How do you think the project influenced perceptions of natural hair in Puerto Rico?
Joaquin: On the island, the natural hair movement is pretty new. So, many women are seeing the beauty and versatility of their hair through the Diosas that we have shown, thus far.

Outside of Puerto Rico, there is a very limited idea of what a Puerto Rican looks like. So, it’s nice to show women on the island a more diverse image of themselves while breaking stereotypes with those who live outside of Puerto Rico.


How was the project received, especially by the natural hair community?
Joaquin: The response has been great! We pass our cards out to natural women we encounter. Seeing the expression on their faces when we hand them the card and explain our purpose makes it all worthwhile. So many Diosas have stories about their experiences with their hair and identity as a whole. It's great to provide a platform for them to share what they’ve been through while encouraging each other. Now, we're getting messages from people who are doing the big chop or transitioning because of our page. And that is pretty dope!

Any new projects around the corner?
Joaquin: We are excited to be planning the first official natural hair meet-up in Puerto Rico--set to take place on Saturday, April 13th.

...Thinking a trip to Puerto Rico is in order...

Keep up with Diosas al Natural via:
Tumblr: http://diosasalnatural.tumblr.com/
Facebook: www.facebook.com/DiosasAlNatural

Caribbean Meets CurlyNikki: Irie Diva

Ever vibrant, MONIQUE “IRIE DIVA” SOLOMON of Kingston, Jamaica, talks about rocking her natural in high-def color and how going natural helped her shed 25-pounds. Want to know how she did it? Read on.

S.H.: Having your daughter seemed to play a big part in you deciding to go natural...
I.D.: I always felt I wanted to go natural. But I’m not sure what took me so long to bite the bullet. Then, I had a baby. When munchkin’ was about 2-years-old, I started to transition. Then 2 months later, I decided to cut off all of my hair. I didn’t want her saying: “Mommy, I want your hair!"-- if I had straight hair. So, I decided to cut my hair, so she could have a role model in me.


S.H: What was your journey like when it came to learning about your hair?
I.D.: Cutting my hair--it was like something else opened up. When you cut your hair, that’s when you start to do research, and say: "Okay, I cut my hair. What now?” So, I started to Google haircare blogs, and I found huge blogs dedicated to natural hair. I had no idea it was such a movement.
I started to research ingredients and I realized people were using things found in the kitchen. They were using mayonnaise. They were using eggs... Then, I realized people were talking about stuff to put on your face and skin. I got introduced to shea butter and black soap, which I had no idea what that was.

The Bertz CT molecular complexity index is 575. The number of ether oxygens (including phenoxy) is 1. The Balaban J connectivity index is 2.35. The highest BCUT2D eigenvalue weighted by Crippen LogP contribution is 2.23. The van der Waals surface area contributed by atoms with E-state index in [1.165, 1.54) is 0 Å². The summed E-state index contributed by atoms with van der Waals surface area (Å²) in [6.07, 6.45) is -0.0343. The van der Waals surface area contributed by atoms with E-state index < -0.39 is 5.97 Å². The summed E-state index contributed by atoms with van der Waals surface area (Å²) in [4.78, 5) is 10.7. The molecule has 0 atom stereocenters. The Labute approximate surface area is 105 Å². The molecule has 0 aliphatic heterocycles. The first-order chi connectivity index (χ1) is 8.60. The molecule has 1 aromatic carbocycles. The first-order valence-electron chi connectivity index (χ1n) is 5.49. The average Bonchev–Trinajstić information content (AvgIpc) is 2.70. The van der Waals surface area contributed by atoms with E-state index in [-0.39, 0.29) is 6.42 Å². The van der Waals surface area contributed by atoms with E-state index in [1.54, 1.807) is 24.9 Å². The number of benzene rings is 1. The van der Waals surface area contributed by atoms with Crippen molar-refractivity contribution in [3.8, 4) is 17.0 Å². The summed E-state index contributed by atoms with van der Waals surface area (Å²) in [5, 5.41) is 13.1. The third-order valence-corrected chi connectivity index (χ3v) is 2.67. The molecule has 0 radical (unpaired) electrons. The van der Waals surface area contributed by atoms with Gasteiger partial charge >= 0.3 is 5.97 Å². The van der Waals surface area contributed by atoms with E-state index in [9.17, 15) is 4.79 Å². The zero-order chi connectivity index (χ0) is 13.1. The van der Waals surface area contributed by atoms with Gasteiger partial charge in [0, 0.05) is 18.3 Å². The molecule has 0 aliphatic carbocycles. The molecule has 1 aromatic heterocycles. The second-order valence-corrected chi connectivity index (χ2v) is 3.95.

I got introduced to aloe vera, which was in my backyard all along. But I never [used it]. I only knew it as this bitter thing my grandmother always tried to take. And I’d think: Why is she swallowing this extremely bitter thing?! [laughs] So, it was really all the blogs that introduced me to this stuff.



S.H.: Many naturals have ideas about what their hair will look like when they transition or big chop. Some get frustrated and have to learn to accept themselves all over again. What was your experience like?
I.D.: Actually, I thought my texture would be a lot kinkier based on how I remember it from high school. Then based on my daughter’s hair, I thought it would be closer to her hair type. But when I cut it off, I realized it was a lot closer to my father’s hair type. He has more curly hair. So, it’s much curlier than I expected. But, it's kind of annoying when people say to me: "Oh you can cut off your hair. You have ‘pretty’ hair."

I cut my hair is to show you can have nice hair--nice hairstyles, even if your hair is kinky. That's what I want to instill in my daughter. She has kinkier hair than me and I still love when I do her twist outs.


Caribbean Meets CurlyNikki: Monique Kennedy



by Sharifa H. Grant

When I spoke to Monique, she was recouping in her apartment in Kingston, Jamaica. I called her there from New York, on an early Thursday morning. Listen in on our conversation …

MONIQUE: Hello?

S.H.: Yep! You can hear me?

MONIQUE: Yes. I can hear you perfectly.

S.H.: Morning!

MONIQUE: Morning!

S.H.: Let’s start out talking hair… How long have you been natural?

MONIQUE: I’ve been natural most of my life. In 10th grade I got a relaxer, not out of pressure or the need to get a relaxer. Actually, I didn’t really consider it an option. But before I started 10th grade, I went to the hairdresser. I was going to get canerows-- like I always do--and mommy said, “Oh, you want to get your hair relaxed?” And that’s how that happened. [laughs]

S.H.: When did you transition?

MONIQUE: When I went to college. Right about sophomore year, I decided I wanted locs. So, I chopped it all off. I didn’t want to grow it out because I didn’t like the “awkward phase.” So, I kept it low for probably a year-and-a-half. I had loc extensions at some point too. That was fun for a while. Then, I didn’t know what to do with my hair! The sides wouldn’t grow, but the top would grow. I’d always look like I had a mohawk. So, I decided to relax it again for another year.

I had a cute little pixie cut but I found it hard to maintain. The back was short and I couldn’t curl around the back. And I wanted to swim; but when I went to swim, I would mess up my hair. Or if I went to the gym, I would mess up my hair. I was like, “Man, my hair is restricting me!” [laughs] I had to do something about it. I got excited and I said, “Guys, I’m gonna transition for 10 months!” Then after a month and a half, I did the big chop! [laughs]